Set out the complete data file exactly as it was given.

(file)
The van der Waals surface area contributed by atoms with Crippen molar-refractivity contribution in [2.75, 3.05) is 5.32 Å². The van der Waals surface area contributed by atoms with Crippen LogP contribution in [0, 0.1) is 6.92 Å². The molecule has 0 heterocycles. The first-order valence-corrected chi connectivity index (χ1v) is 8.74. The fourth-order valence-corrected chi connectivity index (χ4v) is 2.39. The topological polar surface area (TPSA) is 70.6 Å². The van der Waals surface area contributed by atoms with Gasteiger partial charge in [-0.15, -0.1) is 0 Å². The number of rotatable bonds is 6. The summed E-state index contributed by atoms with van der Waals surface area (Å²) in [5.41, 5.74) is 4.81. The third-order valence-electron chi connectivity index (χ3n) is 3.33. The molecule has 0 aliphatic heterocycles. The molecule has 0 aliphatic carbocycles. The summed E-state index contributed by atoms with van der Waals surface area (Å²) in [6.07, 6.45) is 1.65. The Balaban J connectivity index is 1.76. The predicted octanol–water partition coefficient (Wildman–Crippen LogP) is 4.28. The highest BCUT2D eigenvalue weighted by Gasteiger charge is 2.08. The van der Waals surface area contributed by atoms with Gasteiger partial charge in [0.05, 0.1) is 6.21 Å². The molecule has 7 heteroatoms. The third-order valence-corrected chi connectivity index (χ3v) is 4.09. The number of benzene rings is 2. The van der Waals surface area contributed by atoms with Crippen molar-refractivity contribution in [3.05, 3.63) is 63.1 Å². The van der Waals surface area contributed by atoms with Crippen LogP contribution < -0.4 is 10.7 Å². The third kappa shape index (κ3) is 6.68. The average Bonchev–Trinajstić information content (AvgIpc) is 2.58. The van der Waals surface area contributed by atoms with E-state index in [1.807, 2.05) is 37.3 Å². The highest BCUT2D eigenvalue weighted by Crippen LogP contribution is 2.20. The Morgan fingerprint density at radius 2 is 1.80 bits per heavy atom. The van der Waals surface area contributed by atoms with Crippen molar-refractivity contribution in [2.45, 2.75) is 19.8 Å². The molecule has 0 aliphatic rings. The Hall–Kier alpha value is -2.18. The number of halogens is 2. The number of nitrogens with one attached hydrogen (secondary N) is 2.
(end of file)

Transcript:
The van der Waals surface area contributed by atoms with Crippen molar-refractivity contribution in [2.75, 3.05) is 5.32 Å². The van der Waals surface area contributed by atoms with Crippen LogP contribution in [0, 0.1) is 6.92 Å². The molecule has 0 heterocycles. The first-order valence-corrected chi connectivity index (χ1v) is 8.74. The fourth-order valence-corrected chi connectivity index (χ4v) is 2.39. The topological polar surface area (TPSA) is 70.6 Å². The van der Waals surface area contributed by atoms with Gasteiger partial charge in [-0.15, -0.1) is 0 Å². The number of rotatable bonds is 6. The summed E-state index contributed by atoms with van der Waals surface area (Å²) in [5.41, 5.74) is 4.81. The third-order valence-electron chi connectivity index (χ3n) is 3.33. The molecule has 0 aliphatic heterocycles. The molecule has 0 aliphatic carbocycles. The summed E-state index contributed by atoms with van der Waals surface area (Å²) in [6.07, 6.45) is 1.65. The Balaban J connectivity index is 1.76. The predicted octanol–water partition coefficient (Wildman–Crippen LogP) is 4.28. The highest BCUT2D eigenvalue weighted by Gasteiger charge is 2.08. The van der Waals surface area contributed by atoms with Gasteiger partial charge in [0.05, 0.1) is 6.21 Å². The molecule has 7 heteroatoms. The third-order valence-corrected chi connectivity index (χ3v) is 4.09. The number of benzene rings is 2. The van der Waals surface area contributed by atoms with Crippen molar-refractivity contribution in [3.05, 3.63) is 63.1 Å². The van der Waals surface area contributed by atoms with Crippen LogP contribution < -0.4 is 10.7 Å². The third kappa shape index (κ3) is 6.68. The average Bonchev–Trinajstić information content (AvgIpc) is 2.58. The van der Waals surface area contributed by atoms with E-state index in [1.807, 2.05) is 37.3 Å². The highest BCUT2D eigenvalue weighted by Crippen LogP contribution is 2.20. The Morgan fingerprint density at radius 2 is 1.80 bits per heavy atom. The van der Waals surface area contributed by atoms with Crippen molar-refractivity contribution in [2.45, 2.75) is 19.8 Å². The molecule has 0 aliphatic rings. The Hall–Kier alpha value is -2.18. The number of halogens is 2. The number of nitrogens with one attached hydrogen (secondary N) is 2.